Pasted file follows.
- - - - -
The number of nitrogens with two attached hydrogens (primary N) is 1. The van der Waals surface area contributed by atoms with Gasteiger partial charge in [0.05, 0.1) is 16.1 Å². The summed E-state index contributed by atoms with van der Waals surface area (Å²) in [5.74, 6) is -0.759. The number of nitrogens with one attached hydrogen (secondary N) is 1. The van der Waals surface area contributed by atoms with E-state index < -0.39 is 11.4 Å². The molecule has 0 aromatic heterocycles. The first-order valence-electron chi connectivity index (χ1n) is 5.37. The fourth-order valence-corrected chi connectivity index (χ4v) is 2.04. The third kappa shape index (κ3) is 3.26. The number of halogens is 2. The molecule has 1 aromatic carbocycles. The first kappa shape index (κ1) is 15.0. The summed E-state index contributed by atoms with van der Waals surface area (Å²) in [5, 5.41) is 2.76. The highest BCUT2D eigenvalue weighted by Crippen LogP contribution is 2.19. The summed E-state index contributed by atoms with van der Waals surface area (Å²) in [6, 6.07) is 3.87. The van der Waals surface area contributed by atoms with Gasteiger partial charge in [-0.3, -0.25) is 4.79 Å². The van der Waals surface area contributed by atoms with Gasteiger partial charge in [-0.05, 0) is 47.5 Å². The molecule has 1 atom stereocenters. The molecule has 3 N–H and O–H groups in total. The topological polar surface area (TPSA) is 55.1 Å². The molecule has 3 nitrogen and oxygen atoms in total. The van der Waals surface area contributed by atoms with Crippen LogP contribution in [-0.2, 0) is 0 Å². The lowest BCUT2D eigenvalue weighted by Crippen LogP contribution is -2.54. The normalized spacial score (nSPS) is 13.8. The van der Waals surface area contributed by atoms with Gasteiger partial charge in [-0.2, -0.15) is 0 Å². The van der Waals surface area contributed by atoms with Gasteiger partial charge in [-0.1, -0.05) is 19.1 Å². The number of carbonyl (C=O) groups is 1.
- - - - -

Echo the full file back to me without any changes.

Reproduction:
The number of nitrogens with two attached hydrogens (primary N) is 1. The van der Waals surface area contributed by atoms with Gasteiger partial charge in [0.05, 0.1) is 16.1 Å². The summed E-state index contributed by atoms with van der Waals surface area (Å²) in [5.74, 6) is -0.759. The number of nitrogens with one attached hydrogen (secondary N) is 1. The van der Waals surface area contributed by atoms with E-state index < -0.39 is 11.4 Å². The molecule has 0 aromatic heterocycles. The first-order valence-electron chi connectivity index (χ1n) is 5.37. The fourth-order valence-corrected chi connectivity index (χ4v) is 2.04. The third kappa shape index (κ3) is 3.26. The number of halogens is 2. The molecule has 1 aromatic carbocycles. The first kappa shape index (κ1) is 15.0. The summed E-state index contributed by atoms with van der Waals surface area (Å²) in [5, 5.41) is 2.76. The highest BCUT2D eigenvalue weighted by Crippen LogP contribution is 2.19. The summed E-state index contributed by atoms with van der Waals surface area (Å²) in [6, 6.07) is 3.87. The van der Waals surface area contributed by atoms with Gasteiger partial charge in [-0.3, -0.25) is 4.79 Å². The van der Waals surface area contributed by atoms with Gasteiger partial charge in [-0.05, 0) is 47.5 Å². The molecule has 1 atom stereocenters. The molecule has 3 N–H and O–H groups in total. The topological polar surface area (TPSA) is 55.1 Å². The molecule has 3 nitrogen and oxygen atoms in total. The van der Waals surface area contributed by atoms with Crippen LogP contribution in [-0.2, 0) is 0 Å². The lowest BCUT2D eigenvalue weighted by Crippen LogP contribution is -2.54. The normalized spacial score (nSPS) is 13.8. The van der Waals surface area contributed by atoms with Gasteiger partial charge in [-0.2, -0.15) is 0 Å². The van der Waals surface area contributed by atoms with Gasteiger partial charge in [-0.1, -0.05) is 19.1 Å². The number of carbonyl (C=O) groups is 1.